Of course it's worth reminding younger viewers that in order to view these films in the late 70s and early 80s he would have had to have viewed an original print. The first film he apparently saw after his inauguration was All The President's Men, which is of course, hilarious. But the title at least of his final film more than beats it.  I'd say if you wanted a pretty varied, cineliterate list to work through, this would do the job, albeit a few decades out of date.

Isabel Hardman on the Twitters.

Social Media I might not agree with everything Isabel Hardman says, but I always find her contributions valuable, at least in terms of offering a verifiable direction as to where my own political compass is.

 Although she writes for The Spectator, which is in so many ways anathema to me, she has an even hand doesn't feel as ideologically guided as some of their other writers.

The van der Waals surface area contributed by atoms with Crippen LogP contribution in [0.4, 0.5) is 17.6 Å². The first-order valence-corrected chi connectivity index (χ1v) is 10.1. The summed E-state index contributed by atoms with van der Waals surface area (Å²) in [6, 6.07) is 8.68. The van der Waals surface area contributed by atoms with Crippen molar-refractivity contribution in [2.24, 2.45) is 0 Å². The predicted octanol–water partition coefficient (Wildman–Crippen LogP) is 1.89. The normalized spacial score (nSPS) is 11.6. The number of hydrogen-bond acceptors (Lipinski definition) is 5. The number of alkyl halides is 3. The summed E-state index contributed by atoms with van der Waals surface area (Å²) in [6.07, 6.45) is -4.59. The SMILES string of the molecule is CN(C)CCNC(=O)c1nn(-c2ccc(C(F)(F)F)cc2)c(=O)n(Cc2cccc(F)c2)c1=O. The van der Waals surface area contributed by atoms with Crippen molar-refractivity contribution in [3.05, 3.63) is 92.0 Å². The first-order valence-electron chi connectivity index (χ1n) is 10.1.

Now here she on Medium talking about just much of a pain that is:
"Those in a political tribe are the least able to judge what is “balanced” or what valid questions are. That is why the stream of angry tweets every time one of us writes an article about any political party or politician don’t make any difference to the journalists reading them, other than to foster a sense that Twitter is just becoming unbelievably tedious. The partiality of those complaining that we’re prioritising something they they consider tittle-tattle is so easy to spot. Often they seem only to have read pieces that they know will make them angry, rather than the ones that paint their opponents in an unfavourable light too. Write a piece about Jeremy Corbyn not singing the national anthem and you’ll receive hundreds of messages asking how you dare do such a thing. Write a piece about the Tory changes to tax credits, or disability benefit cuts, or countering Isil, and it’s as though they were never published. The mob is busy elsewhere."